Then Google CEO Eric Schmidt shares the stage with Steve Jobs at the January 2007 iPhone unveiling. The times of happiness would abruptly come to an end amid Android whispers, culminating with Apple announcing Schmidt’s resignation from its board August 3, 2009.

Google’s executive chairman Eric Schmidt has gone on the offensive and bashed Apple over patent infringement claims the company had filed against high-profile Android backers such HTC and Samsung. In what could be viewed as an effort to sway the public perception, he launched a nasty attack speaking at Google’s Mobile Revolution conference in Tokyo. To Schmidt, Apple’s taking rivals to court sends a strong signal, that of the lack of innovation and jealousy:

The big news in the past year has been the explosion of Google Android handsets and this means our competitors are responding. Because they are not responding with innovation, they’re responding with lawsuits. We have not done anything wrong and these lawsuits are just inspired by our success.

Schmidt re-iterated sales of 135 million Android phones since 2008 and highlighted more than 550,000 daily activations that exclude tablets and non-smartphone devices, which is up from 400,000 a day in May. He said Google will support HTC’s legal battle against Apple’s copyright accusations, but wouldn’t elaborate.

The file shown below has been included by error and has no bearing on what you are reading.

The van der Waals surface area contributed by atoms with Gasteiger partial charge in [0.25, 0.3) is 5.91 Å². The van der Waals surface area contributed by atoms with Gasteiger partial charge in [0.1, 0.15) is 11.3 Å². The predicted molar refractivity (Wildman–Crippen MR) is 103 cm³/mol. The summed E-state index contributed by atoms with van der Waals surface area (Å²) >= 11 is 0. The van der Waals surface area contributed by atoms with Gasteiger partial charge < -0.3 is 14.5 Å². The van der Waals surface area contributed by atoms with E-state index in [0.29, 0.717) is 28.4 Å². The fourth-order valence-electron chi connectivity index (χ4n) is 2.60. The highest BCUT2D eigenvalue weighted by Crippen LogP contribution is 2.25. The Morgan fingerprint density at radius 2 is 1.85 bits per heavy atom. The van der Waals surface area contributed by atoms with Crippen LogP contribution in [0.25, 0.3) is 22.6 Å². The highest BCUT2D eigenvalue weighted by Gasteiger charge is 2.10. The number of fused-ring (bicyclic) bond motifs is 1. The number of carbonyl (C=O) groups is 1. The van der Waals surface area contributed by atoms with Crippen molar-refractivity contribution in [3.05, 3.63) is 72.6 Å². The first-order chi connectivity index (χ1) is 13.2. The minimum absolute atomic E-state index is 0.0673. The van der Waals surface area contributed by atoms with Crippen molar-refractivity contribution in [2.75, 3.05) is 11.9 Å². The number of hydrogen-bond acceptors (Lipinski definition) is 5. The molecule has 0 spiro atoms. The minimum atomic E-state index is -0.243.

Whether or not Apple’s legal pressure stems from jealousy is up for debate, of course. Cynics might argue Schmidt’s comment draws from nervousness on Google’s part because Android backers are increasingly discovering hidden costs as Microsoft and Apple emerge as holders of patents crucial to Google’s mobile operating system. Apple’s victory over HTC may set what RBC Capital Markets analyst Mike Abramsky painted as a high royalty precedent for Android devices that could further shrink the already slim margins on Android phones.

As if that wasn’t enough, Microsoft is already taking money from five Android vendors for patent protection, including HTC which is said to pay five bucks each time it ships an Android handset and General Dynamics Itronix. Microsoft is also understood to have targeted Samsung, seeking royalties in excess of hundreds of millions of dollars annually. The Cupertino, California-headquartered gadget giant quoted Steve Jobs in a statement announcing the HTC lawsuit March last year:

We can sit by and watch competitors steal our patented inventions, or we can do something about it. We’ve decided to do something about it. We think competition is healthy, but competitors should create their own original technology, not steal ours.

Legal wrangling between Apple and HTC took an interesting twist when the International Trade Commission (ITC) ruled last Friday in favor of Apple. ITC, an organization empowered to resolve trade disputes and ban imports of infringing products into the United States, found out HTC violated two of Apple’s patents related to iPhone technologies, US Patent Nos. 5946647 and 6343263. The agency commissioners will decide upon the ruling later this year. Meanwhile, investors sent HTC shares down nearly seven percent fearing that Apple will seek to put an import ban on Android-driven HTC phones sold in America.

Cross-posted on 9to5Google.com

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